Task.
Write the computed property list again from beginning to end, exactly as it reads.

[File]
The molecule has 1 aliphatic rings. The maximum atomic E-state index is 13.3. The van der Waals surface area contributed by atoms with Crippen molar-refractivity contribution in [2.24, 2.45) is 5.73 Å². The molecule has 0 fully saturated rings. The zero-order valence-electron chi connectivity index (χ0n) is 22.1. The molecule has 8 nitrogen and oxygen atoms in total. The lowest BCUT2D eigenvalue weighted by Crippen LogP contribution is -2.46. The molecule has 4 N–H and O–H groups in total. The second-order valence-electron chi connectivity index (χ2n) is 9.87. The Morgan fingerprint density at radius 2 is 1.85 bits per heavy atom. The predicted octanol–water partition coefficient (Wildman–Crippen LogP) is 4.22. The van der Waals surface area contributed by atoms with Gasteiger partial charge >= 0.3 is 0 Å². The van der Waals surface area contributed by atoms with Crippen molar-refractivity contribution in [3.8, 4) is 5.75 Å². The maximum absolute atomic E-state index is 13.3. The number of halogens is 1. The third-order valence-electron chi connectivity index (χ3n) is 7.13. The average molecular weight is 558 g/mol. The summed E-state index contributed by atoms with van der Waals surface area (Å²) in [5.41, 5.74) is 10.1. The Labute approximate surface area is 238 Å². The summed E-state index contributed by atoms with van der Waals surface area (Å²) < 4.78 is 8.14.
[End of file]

The molecule has 1 aliphatic rings. The maximum atomic E-state index is 13.3. The van der Waals surface area contributed by atoms with Crippen molar-refractivity contribution in [2.24, 2.45) is 5.73 Å². The molecule has 0 fully saturated rings. The zero-order valence-electron chi connectivity index (χ0n) is 22.1. The molecule has 8 nitrogen and oxygen atoms in total. The lowest BCUT2D eigenvalue weighted by Crippen LogP contribution is -2.46. The molecule has 4 N–H and O–H groups in total. The second-order valence-electron chi connectivity index (χ2n) is 9.87. The Morgan fingerprint density at radius 2 is 1.85 bits per heavy atom. The predicted octanol–water partition coefficient (Wildman–Crippen LogP) is 4.22. The van der Waals surface area contributed by atoms with Gasteiger partial charge >= 0.3 is 0 Å². The van der Waals surface area contributed by atoms with Crippen molar-refractivity contribution in [3.8, 4) is 5.75 Å². The maximum absolute atomic E-state index is 13.3. The number of halogens is 1. The third-order valence-electron chi connectivity index (χ3n) is 7.13. The average molecular weight is 558 g/mol. The summed E-state index contributed by atoms with van der Waals surface area (Å²) in [5.41, 5.74) is 10.1. The Labute approximate surface area is 238 Å². The summed E-state index contributed by atoms with van der Waals surface area (Å²) < 4.78 is 8.14.